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May 11, 2014 | by  | in Arts Music Online Only |
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10 minutes with Sean from Homeless Atlantic

The name Homeless Atlantic is far from a generic kiwi band name. Think anything beach or roots related. The word homeless evokes urban imagery, everywhere but nowhere specific, a sojourner that never reaches a destination. Then say Atlantic and the image becomes a vast, open ocean covering 20% of the earth’s surface. There are no strings attaching the band to kiwi music at all. Juxtaposing two undefined, global and desolate things makes it hard to put Homeless Atlantic into any conventional category. Their newly released E.P. “Echoes” is just that: eerie, enticing, a string of constantly morphing sounds turning one emotion into another within the space of a song. “Echoes” is the movement of undefined sound that holds itself together through consistency of style. There are no lyrics or words. Voice is used as a mere sound just as distinctive as the guitar. Everything in the E.P. transcends boundaries. Well, “there are no boundaries for independent music made from home,” says Sean when we met to discuss Wellington music.

So, you record music at home. What’s your music production set-up?
Homeless Atlantic is a duo and we approach the writing and recording process as two distinctive musicians. We both compose demos and ideas in our own bedrooms on a computer program called “Reaper”. This usually begins with a minute-long basic guitar part with a melody being recorded by one person and then rendered down to an MP3. Once the tempo of the song is established, the MP3 is then emailed back – but this time with a rough drum pattern and bass-line. This is the basic formula from which our music is created and produced. We are never in the same room together when we make music.

What’s the ideal for an independent musician?
Although I think that independent musicians enjoy the freedom of having total creative control over their art, ideally there is an aspect of compromise involved. Its very easy for bands to be independent from record labels today as technology has empowered musicians a lot. Take music distribution for example. 30 years ago before online platforms such as ITunes and Spotify were around to get your music distributed and sold in record stores you almost had to be signed to a record label. Today however, the Internet has rendered A&R agents and record labels obsolete, as anyone can sell their music online and get it played nearly anywhere. The power of the Internet also provides an audience of potential listeners and people who can instantly discover new music at their fingertips on an unprecedented scale. I guess this is where the definition of “independent” is changing though. While independent musicians are free from the influence of record labels, they are not fully independent from the clasp of the Internet. I’m not saying this is detrimental, I’m just saying that being “independent” is much more of a loosely-defined concept today. A big part of being a band today seems to be about “including” and establishing your presence on places like “Facebook”, “Twitter” and ‘Tumblr”. This is where the idea of being “independent” is ultimately compromised, creating an interesting irony. I think the ideal for an independent musician is to have creative control over your own music and how it is sold while still being able to access funding for things like music videos and having your music professionally mastered.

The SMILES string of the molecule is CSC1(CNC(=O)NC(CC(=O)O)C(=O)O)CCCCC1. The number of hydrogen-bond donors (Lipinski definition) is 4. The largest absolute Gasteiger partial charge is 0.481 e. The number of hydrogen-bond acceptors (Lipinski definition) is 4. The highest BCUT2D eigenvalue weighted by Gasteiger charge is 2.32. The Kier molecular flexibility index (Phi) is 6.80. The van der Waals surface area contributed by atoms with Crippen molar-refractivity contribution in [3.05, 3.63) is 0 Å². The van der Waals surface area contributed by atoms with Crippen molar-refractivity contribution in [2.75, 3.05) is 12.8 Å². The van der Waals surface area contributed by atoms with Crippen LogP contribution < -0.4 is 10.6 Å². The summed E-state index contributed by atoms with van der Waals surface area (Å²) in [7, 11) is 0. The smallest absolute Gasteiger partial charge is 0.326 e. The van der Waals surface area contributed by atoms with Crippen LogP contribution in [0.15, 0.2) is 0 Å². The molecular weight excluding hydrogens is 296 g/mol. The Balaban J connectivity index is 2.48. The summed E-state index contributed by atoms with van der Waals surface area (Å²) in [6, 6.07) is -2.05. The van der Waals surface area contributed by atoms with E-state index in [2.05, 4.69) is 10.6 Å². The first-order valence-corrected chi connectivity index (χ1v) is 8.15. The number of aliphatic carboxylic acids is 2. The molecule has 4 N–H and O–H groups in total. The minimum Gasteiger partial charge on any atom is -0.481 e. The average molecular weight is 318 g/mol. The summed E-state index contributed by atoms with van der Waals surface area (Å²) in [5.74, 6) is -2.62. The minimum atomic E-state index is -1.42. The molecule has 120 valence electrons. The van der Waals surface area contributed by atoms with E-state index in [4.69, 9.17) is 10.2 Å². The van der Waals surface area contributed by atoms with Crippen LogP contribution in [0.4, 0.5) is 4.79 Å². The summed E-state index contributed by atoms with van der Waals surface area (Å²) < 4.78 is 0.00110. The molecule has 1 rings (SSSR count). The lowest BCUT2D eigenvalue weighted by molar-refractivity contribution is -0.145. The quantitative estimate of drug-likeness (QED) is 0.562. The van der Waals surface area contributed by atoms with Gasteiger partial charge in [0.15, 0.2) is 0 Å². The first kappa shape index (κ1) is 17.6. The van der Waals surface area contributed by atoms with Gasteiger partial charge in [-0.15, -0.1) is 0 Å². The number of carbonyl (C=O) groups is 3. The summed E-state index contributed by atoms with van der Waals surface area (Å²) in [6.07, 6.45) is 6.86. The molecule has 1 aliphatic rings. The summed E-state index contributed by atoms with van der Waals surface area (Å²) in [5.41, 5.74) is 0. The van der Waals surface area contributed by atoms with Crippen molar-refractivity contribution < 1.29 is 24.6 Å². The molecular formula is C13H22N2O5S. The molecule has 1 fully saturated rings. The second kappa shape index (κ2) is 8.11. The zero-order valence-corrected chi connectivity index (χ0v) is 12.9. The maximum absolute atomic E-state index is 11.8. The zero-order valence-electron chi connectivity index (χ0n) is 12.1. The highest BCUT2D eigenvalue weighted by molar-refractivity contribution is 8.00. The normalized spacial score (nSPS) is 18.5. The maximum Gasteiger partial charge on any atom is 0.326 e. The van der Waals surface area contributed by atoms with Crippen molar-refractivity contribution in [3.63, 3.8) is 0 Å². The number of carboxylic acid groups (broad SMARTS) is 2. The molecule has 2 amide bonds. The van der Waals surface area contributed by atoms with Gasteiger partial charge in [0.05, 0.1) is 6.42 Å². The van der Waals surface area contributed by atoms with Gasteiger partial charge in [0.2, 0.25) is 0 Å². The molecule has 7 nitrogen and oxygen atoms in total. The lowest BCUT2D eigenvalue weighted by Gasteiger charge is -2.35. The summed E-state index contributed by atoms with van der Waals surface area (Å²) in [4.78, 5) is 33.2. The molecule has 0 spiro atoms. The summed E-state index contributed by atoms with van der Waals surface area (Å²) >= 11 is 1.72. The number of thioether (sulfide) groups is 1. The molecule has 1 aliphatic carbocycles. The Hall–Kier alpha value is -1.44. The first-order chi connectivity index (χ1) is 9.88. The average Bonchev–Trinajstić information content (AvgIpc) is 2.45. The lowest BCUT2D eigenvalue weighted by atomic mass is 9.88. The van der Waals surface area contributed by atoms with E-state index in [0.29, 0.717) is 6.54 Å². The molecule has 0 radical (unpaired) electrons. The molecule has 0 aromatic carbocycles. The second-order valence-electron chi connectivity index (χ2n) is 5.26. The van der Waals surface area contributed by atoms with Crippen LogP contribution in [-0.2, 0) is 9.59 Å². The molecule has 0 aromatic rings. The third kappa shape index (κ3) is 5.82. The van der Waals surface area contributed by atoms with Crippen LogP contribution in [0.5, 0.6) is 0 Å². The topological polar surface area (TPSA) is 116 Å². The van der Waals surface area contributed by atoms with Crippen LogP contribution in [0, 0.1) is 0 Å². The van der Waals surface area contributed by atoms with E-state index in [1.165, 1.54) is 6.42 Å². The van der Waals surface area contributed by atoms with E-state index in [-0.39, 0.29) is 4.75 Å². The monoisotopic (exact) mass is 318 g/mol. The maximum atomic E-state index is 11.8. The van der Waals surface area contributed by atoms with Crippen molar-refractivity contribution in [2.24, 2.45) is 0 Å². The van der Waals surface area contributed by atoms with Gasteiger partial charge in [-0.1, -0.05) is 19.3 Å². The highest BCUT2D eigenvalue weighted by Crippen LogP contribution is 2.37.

What is your approach to recording music?
It involves a lot of trial and error. The composing process is entwined in the recording process, and so the sounds we create mostly come from experimenting with different recording effects and plugins. Our aim is to be as critical as possible. A lot of detail goes into every piece of recorded sound – even if it only lasts for a few seconds on the final mix. Because there are various layers in our music, a lot of the actual time crafting the songs is spent simply mixing the levels, adjusting the equalization and panning the sounds. A good overall mix is important otherwise certain sounds may not be heard or in some cases might be too audible. I like to think of our music as a “sonic landscape” and part of having a dynamic landscape that rises and falls sonically is ensuring that the mix is smooth.

How do you feel about the response to your latest release?
Everyone so far has been really positive and encouraging which always means a lot. Its so humbling when we get messages from people overseas who have just discovered our music and tell us that they have been enjoying our tunes. I like the idea of music connecting people and transcending beyond borders.

How do you define success for your music?
For me, being successful is simply about being happy. So as long as the music you make brings you happiness then your music is a success. I’m a firm believer that your own songs should be your favourite music to listen to. I say this without any arrogance. Because music is such an emotionally powerful outlet I quite naturally feel drawn to listening to my own music as a sort of healing-process or as a way of reconnecting with a time or place in the past.

What is your favorite Wellington band and live performance?
Secret Knives for the band and Seth Frightening’s performance at Puppies last year opening for Mount Eerie.

What do you appreciate most about Wellington music?
I appreciate that there is a real sense of community amongst Wellington musicians. Because our city is relatively compact, you see familiar faces around town all the time and even if you don’t know them personally everyone is approachable. The small city feel seems to break down any sense of hierarchy between bands and musicians also.

“Echoes” is available for download and to stream from the band’s Facebook page


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